Editorial: Good signs in Congress


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Despite a seemingly unproductive year filled with hyper-partisanship, our representatives were able to deliver a spending bill this year without shutting down the government. A 56-40 Senate vote on the more than 1,600-page bill symbolizes a break in budgetary bickering, at least until September 2015, when the bill will expire.

This time around, both the Democrats and Republicans got a little of what they wanted, which signals that perhaps more bipartisanship may be on the way.

While this highly awaited spending bill passed, the result did not come to fruition without the normal political drama. All week, senators debated the easing of Wall Street banking regulations that are transcribed in the bill. Sen. Elizabeth Warren, D-Mass., and House Minority Leader Nancy Pelosi, D-Calif., were on the frontlines in an attempt to kill the controversial addition.

The provision is a reversion of a sector of the Dodd-Frank act, passed in 2010 after the financial collapse. The new spending bill eliminates the rule that bans banks from making certain risky derivative trades with government guarantees. The change was introduced by Rep. Kevin Yoder, R-Kan., in June, who said “this is about the farmer in your district who wants to get a loan.” Democrats saw the bill as a bow to the big banks. On the Senate floor, Warren repeatedly asked, “Whom does Congress work for?”

Most importantly, the spending bill tackles the issue of Obama’s executive action on illegal immigration. Considered to be the greatest threat of causing another shutdown, the bill pushes the decision back until the results of the midterm elections are reflected. It does this by continuing funding for the Department of Homeland Security only until Feb. 27, at which point both chambers of the Republican controlled Congress will presumably attempt to cut funding for the implementation of Obama’s executive action.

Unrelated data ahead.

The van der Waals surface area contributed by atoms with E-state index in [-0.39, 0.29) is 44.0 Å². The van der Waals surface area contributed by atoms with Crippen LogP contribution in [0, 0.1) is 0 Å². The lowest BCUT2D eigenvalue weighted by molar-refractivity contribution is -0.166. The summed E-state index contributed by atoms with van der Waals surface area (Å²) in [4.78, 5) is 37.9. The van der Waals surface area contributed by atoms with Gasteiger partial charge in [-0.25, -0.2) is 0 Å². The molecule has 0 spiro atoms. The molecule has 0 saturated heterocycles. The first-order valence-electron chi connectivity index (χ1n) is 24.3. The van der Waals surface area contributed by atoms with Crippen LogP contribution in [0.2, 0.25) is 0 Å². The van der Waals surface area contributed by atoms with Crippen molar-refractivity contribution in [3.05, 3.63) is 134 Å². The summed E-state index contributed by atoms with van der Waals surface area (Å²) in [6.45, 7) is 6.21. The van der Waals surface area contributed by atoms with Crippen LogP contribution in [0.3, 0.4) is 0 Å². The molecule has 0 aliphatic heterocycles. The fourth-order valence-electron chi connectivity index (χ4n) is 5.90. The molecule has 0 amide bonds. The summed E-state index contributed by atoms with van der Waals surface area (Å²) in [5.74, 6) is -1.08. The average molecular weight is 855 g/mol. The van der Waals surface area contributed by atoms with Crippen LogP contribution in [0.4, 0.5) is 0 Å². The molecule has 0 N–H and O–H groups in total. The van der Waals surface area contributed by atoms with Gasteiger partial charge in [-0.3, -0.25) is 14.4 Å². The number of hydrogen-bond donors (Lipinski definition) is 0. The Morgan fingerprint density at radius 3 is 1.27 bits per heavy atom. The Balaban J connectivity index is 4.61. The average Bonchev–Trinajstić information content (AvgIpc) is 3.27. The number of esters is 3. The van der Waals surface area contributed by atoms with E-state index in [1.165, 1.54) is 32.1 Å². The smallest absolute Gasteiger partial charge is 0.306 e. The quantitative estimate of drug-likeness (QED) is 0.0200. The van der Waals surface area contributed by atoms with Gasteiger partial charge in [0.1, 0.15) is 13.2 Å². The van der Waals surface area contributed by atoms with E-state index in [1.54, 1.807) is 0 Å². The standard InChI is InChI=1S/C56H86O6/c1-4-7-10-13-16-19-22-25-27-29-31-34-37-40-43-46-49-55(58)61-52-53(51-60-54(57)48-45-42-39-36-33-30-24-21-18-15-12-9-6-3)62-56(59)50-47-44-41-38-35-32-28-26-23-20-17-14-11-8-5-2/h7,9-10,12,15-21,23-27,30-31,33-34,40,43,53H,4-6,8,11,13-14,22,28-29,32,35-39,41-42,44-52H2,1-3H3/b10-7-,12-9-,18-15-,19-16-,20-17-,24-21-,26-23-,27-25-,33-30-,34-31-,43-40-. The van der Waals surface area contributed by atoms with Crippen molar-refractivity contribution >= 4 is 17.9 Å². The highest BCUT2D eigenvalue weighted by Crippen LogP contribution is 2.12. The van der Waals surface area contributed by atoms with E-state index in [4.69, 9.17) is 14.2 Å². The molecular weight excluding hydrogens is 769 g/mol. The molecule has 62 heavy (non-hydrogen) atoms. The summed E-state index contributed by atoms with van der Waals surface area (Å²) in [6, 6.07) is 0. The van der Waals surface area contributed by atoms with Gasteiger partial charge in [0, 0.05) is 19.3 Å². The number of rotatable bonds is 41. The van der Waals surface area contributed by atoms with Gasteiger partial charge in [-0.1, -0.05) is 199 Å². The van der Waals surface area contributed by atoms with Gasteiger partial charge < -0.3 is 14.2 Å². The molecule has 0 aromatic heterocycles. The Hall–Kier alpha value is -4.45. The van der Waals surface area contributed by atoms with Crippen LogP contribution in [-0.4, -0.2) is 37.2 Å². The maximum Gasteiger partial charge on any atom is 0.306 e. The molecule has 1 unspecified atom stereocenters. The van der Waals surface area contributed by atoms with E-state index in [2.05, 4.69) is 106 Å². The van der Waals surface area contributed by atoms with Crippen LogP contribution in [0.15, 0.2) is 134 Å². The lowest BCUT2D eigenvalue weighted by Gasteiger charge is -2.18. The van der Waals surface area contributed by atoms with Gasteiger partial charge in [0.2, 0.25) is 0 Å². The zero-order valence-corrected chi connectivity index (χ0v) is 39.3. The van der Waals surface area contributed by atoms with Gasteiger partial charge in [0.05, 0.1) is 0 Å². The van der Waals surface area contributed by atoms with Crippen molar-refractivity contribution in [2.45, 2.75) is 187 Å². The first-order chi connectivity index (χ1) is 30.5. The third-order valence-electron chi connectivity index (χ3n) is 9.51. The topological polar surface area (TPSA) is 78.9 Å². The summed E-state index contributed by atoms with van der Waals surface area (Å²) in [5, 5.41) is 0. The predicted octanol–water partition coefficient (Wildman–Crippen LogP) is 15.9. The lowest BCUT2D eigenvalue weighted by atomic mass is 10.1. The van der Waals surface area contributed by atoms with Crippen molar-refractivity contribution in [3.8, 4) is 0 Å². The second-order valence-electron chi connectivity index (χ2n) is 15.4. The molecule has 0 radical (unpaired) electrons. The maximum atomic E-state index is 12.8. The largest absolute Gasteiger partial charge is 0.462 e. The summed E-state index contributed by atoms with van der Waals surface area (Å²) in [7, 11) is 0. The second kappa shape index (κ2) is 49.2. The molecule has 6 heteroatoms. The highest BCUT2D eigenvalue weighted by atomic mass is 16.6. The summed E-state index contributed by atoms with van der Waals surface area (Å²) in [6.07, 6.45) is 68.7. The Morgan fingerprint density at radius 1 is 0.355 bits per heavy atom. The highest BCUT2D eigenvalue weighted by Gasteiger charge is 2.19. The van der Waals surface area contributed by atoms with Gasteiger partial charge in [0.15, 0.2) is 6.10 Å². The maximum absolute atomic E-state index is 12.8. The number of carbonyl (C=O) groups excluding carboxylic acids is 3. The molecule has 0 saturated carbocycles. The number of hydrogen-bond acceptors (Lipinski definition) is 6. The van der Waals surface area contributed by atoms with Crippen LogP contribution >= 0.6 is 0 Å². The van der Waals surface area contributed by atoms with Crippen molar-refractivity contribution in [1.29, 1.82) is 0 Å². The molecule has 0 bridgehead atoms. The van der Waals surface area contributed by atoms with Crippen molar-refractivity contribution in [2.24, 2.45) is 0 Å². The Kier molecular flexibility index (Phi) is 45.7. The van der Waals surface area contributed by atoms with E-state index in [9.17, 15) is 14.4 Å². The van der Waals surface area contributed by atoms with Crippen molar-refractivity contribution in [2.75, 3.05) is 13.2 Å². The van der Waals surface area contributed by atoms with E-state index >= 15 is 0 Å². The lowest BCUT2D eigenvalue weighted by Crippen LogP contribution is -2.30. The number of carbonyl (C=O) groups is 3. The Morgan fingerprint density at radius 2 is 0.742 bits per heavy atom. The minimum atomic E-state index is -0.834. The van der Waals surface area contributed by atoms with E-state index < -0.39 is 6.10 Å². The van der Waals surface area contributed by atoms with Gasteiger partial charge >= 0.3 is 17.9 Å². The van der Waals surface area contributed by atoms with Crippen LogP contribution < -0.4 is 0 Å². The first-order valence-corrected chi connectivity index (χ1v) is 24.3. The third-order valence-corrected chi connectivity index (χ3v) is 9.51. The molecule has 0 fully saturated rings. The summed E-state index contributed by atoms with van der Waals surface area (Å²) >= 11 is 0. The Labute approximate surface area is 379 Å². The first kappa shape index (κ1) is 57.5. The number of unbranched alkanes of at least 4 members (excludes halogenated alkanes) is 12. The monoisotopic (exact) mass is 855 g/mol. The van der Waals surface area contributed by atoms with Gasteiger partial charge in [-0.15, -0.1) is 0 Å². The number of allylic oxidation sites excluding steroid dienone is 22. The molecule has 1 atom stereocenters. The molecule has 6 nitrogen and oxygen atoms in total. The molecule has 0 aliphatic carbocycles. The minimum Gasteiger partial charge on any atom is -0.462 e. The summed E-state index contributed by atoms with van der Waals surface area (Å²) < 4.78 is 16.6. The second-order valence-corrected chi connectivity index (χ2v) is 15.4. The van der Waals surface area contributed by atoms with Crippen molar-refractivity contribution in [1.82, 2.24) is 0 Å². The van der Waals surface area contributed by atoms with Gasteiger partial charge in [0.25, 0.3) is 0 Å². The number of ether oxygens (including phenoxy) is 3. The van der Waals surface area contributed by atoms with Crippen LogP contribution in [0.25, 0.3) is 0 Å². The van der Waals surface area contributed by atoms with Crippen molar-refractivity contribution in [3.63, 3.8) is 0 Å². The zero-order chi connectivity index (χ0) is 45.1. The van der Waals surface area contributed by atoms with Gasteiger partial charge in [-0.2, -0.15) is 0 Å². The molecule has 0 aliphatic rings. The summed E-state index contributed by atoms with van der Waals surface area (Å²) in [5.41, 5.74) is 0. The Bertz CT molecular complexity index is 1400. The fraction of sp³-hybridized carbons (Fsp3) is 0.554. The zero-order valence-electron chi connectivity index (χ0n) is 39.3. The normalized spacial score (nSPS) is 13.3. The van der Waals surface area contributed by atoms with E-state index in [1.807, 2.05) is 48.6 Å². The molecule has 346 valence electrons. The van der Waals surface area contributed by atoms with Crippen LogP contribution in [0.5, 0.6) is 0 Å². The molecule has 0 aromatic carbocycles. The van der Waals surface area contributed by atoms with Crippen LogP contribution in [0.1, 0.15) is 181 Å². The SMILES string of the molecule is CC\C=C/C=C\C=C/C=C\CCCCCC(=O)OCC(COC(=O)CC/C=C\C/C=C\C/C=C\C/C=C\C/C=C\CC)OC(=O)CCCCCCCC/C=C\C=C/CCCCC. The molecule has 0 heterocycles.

Perhaps in all the chaos the most significant Democratic win came by accident. Sen. Ted Cruz, R-Texas, delayed the spending bill in an effort to deny Obama’s immigration actions right away. Not only did the action backfire, with the vote on his measure failing 74-22, he also managed to give Democrats the opportunity to seek approval for presidential appointees. Some of these appointees had been stalled for quite some time. Cruz’s action shows that these symbolic actions need to be better prepared to be effective. Otherwise, he risks hurting his own party.

This drama on Capitol Hill took over the headlines and prevented news stations from covering other actions in the bill. Hidden in the spending bill is another shocker: it bans the District of Columbia from legalizing marijuana despite a voter-upheld initiative. The action is a step backward from what seemed like an accelerating pace of marijuana legalization across America.

The Daily Iowan Editorial Board believes that overall, the spending bill represents a rare surge of bipartisanship in Congress as both Republicans and Democrats were able to push through some of their initiatives. However, on a broader level, lawmakers should stop attempting to jam unrelated legislation into giant spending bills. This creates a scenario in which it is almost impossible for the public to properly debate the issues and know what is going on. Instead, everyone feels rushed to get the bill passed as fast as possible in order to prevent another shutdown.

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